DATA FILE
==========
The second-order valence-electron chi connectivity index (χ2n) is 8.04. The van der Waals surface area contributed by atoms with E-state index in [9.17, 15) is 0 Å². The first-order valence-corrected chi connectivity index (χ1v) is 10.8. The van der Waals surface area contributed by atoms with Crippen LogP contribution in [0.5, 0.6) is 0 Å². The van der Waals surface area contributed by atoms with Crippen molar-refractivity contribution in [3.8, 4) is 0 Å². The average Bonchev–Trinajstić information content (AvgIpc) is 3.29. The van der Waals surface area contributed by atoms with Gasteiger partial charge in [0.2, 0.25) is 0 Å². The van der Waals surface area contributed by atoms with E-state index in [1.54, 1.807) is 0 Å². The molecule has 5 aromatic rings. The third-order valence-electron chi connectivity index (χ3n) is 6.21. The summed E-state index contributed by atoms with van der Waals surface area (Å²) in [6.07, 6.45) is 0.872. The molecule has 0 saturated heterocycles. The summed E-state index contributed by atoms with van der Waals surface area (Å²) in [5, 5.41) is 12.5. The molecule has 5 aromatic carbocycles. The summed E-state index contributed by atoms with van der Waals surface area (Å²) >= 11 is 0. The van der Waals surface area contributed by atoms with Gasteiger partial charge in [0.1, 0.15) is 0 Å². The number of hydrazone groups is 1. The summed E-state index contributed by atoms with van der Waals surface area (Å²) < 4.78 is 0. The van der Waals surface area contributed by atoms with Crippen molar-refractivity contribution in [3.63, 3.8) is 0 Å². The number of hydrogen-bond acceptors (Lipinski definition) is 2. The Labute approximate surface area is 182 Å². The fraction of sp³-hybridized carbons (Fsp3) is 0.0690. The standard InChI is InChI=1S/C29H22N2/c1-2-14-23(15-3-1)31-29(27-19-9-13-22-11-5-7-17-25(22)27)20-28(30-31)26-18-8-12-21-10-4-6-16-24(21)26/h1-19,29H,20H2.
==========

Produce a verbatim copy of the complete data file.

The second-order valence-electron chi connectivity index (χ2n) is 8.04. The van der Waals surface area contributed by atoms with E-state index in [9.17, 15) is 0 Å². The first-order valence-corrected chi connectivity index (χ1v) is 10.8. The van der Waals surface area contributed by atoms with Crippen LogP contribution in [0.5, 0.6) is 0 Å². The van der Waals surface area contributed by atoms with Crippen molar-refractivity contribution in [3.8, 4) is 0 Å². The average Bonchev–Trinajstić information content (AvgIpc) is 3.29. The van der Waals surface area contributed by atoms with Gasteiger partial charge in [0.2, 0.25) is 0 Å². The van der Waals surface area contributed by atoms with E-state index in [1.54, 1.807) is 0 Å². The molecule has 5 aromatic rings. The third-order valence-electron chi connectivity index (χ3n) is 6.21. The summed E-state index contributed by atoms with van der Waals surface area (Å²) in [6.07, 6.45) is 0.872. The molecule has 0 saturated heterocycles. The summed E-state index contributed by atoms with van der Waals surface area (Å²) in [5, 5.41) is 12.5. The molecule has 5 aromatic carbocycles. The summed E-state index contributed by atoms with van der Waals surface area (Å²) >= 11 is 0. The van der Waals surface area contributed by atoms with Gasteiger partial charge in [0.1, 0.15) is 0 Å². The number of hydrazone groups is 1. The summed E-state index contributed by atoms with van der Waals surface area (Å²) < 4.78 is 0. The van der Waals surface area contributed by atoms with Crippen molar-refractivity contribution in [3.63, 3.8) is 0 Å². The number of hydrogen-bond acceptors (Lipinski definition) is 2. The Labute approximate surface area is 182 Å². The fraction of sp³-hybridized carbons (Fsp3) is 0.0690. The standard InChI is InChI=1S/C29H22N2/c1-2-14-23(15-3-1)31-29(27-19-9-13-22-11-5-7-17-25(22)27)20-28(30-31)26-18-8-12-21-10-4-6-16-24(21)26/h1-19,29H,20H2.